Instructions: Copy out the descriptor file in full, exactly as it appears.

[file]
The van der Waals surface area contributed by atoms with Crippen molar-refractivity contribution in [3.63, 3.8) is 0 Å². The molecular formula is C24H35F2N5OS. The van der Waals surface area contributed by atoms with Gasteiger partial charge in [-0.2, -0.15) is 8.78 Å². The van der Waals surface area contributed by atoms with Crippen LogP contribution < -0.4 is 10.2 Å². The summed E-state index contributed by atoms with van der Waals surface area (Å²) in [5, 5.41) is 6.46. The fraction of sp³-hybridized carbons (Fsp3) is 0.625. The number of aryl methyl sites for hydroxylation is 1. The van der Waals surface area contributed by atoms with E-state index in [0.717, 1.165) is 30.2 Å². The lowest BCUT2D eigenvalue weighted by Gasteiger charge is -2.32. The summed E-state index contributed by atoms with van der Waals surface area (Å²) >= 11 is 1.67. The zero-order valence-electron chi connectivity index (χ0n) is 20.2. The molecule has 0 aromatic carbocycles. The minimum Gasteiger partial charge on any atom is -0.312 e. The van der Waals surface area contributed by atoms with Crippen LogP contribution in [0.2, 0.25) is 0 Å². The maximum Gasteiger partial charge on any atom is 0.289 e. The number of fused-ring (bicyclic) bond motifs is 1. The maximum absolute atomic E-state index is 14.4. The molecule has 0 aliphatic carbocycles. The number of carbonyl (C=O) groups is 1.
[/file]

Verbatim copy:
The van der Waals surface area contributed by atoms with Crippen molar-refractivity contribution in [3.63, 3.8) is 0 Å². The molecular formula is C24H35F2N5OS. The van der Waals surface area contributed by atoms with Gasteiger partial charge in [-0.2, -0.15) is 8.78 Å². The van der Waals surface area contributed by atoms with Crippen LogP contribution < -0.4 is 10.2 Å². The summed E-state index contributed by atoms with van der Waals surface area (Å²) in [5, 5.41) is 6.46. The fraction of sp³-hybridized carbons (Fsp3) is 0.625. The number of aryl methyl sites for hydroxylation is 1. The van der Waals surface area contributed by atoms with E-state index in [0.717, 1.165) is 30.2 Å². The lowest BCUT2D eigenvalue weighted by Gasteiger charge is -2.32. The summed E-state index contributed by atoms with van der Waals surface area (Å²) >= 11 is 1.67. The zero-order valence-electron chi connectivity index (χ0n) is 20.2. The molecule has 0 aromatic carbocycles. The minimum Gasteiger partial charge on any atom is -0.312 e. The van der Waals surface area contributed by atoms with Crippen LogP contribution in [0.2, 0.25) is 0 Å². The maximum Gasteiger partial charge on any atom is 0.289 e. The number of fused-ring (bicyclic) bond motifs is 1. The maximum absolute atomic E-state index is 14.4. The molecule has 0 aliphatic carbocycles. The number of carbonyl (C=O) groups is 1.